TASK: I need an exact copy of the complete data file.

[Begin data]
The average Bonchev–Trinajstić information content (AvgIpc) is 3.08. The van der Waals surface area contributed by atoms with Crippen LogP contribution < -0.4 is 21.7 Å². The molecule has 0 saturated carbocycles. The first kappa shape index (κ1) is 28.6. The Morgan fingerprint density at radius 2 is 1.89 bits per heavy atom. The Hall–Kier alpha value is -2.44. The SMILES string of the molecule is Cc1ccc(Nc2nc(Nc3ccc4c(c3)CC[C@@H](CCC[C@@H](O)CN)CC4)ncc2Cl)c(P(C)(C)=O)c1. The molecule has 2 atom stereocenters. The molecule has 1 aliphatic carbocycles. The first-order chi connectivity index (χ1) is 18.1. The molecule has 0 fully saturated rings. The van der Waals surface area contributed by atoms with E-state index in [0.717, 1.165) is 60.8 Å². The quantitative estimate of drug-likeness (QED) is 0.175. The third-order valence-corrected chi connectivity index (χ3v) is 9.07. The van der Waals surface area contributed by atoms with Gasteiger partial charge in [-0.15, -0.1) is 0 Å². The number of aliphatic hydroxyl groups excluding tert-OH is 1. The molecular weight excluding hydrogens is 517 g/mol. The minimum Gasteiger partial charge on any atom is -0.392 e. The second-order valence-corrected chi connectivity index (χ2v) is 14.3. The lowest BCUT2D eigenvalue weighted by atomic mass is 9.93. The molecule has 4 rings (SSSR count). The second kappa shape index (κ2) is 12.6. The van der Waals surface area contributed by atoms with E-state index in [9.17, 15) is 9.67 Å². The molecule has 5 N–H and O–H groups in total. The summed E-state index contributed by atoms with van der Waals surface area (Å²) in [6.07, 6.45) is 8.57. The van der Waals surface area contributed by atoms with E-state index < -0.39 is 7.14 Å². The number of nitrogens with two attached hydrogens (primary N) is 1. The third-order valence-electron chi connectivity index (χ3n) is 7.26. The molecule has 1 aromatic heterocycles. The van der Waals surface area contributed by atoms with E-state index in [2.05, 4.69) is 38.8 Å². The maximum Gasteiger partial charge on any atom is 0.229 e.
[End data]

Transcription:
The average Bonchev–Trinajstić information content (AvgIpc) is 3.08. The van der Waals surface area contributed by atoms with Crippen LogP contribution < -0.4 is 21.7 Å². The molecule has 0 saturated carbocycles. The first kappa shape index (κ1) is 28.6. The Morgan fingerprint density at radius 2 is 1.89 bits per heavy atom. The Hall–Kier alpha value is -2.44. The SMILES string of the molecule is Cc1ccc(Nc2nc(Nc3ccc4c(c3)CC[C@@H](CCC[C@@H](O)CN)CC4)ncc2Cl)c(P(C)(C)=O)c1. The molecule has 2 atom stereocenters. The molecule has 1 aliphatic carbocycles. The first-order chi connectivity index (χ1) is 18.1. The molecule has 0 fully saturated rings. The van der Waals surface area contributed by atoms with E-state index in [0.717, 1.165) is 60.8 Å². The quantitative estimate of drug-likeness (QED) is 0.175. The third-order valence-corrected chi connectivity index (χ3v) is 9.07. The van der Waals surface area contributed by atoms with Gasteiger partial charge in [-0.15, -0.1) is 0 Å². The number of aliphatic hydroxyl groups excluding tert-OH is 1. The molecular weight excluding hydrogens is 517 g/mol. The minimum Gasteiger partial charge on any atom is -0.392 e. The second-order valence-corrected chi connectivity index (χ2v) is 14.3. The lowest BCUT2D eigenvalue weighted by atomic mass is 9.93. The molecule has 4 rings (SSSR count). The second kappa shape index (κ2) is 12.6. The van der Waals surface area contributed by atoms with E-state index in [9.17, 15) is 9.67 Å². The molecule has 5 N–H and O–H groups in total. The summed E-state index contributed by atoms with van der Waals surface area (Å²) in [6.07, 6.45) is 8.57. The van der Waals surface area contributed by atoms with E-state index < -0.39 is 7.14 Å². The number of nitrogens with two attached hydrogens (primary N) is 1. The third-order valence-electron chi connectivity index (χ3n) is 7.26. The molecule has 1 aromatic heterocycles. The van der Waals surface area contributed by atoms with E-state index in [2.05, 4.69) is 38.8 Å². The maximum Gasteiger partial charge on any atom is 0.229 e.